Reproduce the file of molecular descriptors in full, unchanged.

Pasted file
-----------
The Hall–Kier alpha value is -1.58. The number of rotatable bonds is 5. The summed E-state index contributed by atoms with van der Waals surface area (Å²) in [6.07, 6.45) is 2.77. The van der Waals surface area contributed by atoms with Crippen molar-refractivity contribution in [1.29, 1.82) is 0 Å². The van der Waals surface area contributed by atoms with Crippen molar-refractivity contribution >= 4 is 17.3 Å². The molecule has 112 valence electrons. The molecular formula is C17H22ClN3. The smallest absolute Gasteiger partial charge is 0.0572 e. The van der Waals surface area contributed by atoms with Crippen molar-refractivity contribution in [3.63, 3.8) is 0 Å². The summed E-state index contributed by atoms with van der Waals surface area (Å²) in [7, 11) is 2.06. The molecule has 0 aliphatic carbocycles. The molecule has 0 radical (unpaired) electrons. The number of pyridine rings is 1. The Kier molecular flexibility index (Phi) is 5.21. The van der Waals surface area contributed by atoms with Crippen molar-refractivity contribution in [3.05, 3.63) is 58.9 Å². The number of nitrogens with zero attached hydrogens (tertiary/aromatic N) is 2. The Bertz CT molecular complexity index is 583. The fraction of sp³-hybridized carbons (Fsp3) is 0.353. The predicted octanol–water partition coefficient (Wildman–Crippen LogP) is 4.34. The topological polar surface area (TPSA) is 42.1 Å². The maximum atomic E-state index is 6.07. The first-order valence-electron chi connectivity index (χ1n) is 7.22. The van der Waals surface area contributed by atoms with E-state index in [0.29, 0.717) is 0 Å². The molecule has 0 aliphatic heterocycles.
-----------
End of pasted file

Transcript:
The Hall–Kier alpha value is -1.58. The number of rotatable bonds is 5. The summed E-state index contributed by atoms with van der Waals surface area (Å²) in [6.07, 6.45) is 2.77. The van der Waals surface area contributed by atoms with Crippen molar-refractivity contribution in [1.29, 1.82) is 0 Å². The van der Waals surface area contributed by atoms with Crippen molar-refractivity contribution >= 4 is 17.3 Å². The molecule has 112 valence electrons. The molecular formula is C17H22ClN3. The smallest absolute Gasteiger partial charge is 0.0572 e. The van der Waals surface area contributed by atoms with Crippen molar-refractivity contribution in [3.63, 3.8) is 0 Å². The summed E-state index contributed by atoms with van der Waals surface area (Å²) in [7, 11) is 2.06. The molecule has 0 aliphatic carbocycles. The molecule has 0 radical (unpaired) electrons. The number of pyridine rings is 1. The Kier molecular flexibility index (Phi) is 5.21. The van der Waals surface area contributed by atoms with Crippen molar-refractivity contribution in [3.05, 3.63) is 58.9 Å². The number of nitrogens with zero attached hydrogens (tertiary/aromatic N) is 2. The Bertz CT molecular complexity index is 583. The fraction of sp³-hybridized carbons (Fsp3) is 0.353. The predicted octanol–water partition coefficient (Wildman–Crippen LogP) is 4.34. The topological polar surface area (TPSA) is 42.1 Å². The maximum atomic E-state index is 6.07. The first-order valence-electron chi connectivity index (χ1n) is 7.22. The van der Waals surface area contributed by atoms with E-state index in [0.29, 0.717) is 0 Å². The molecule has 0 aliphatic heterocycles.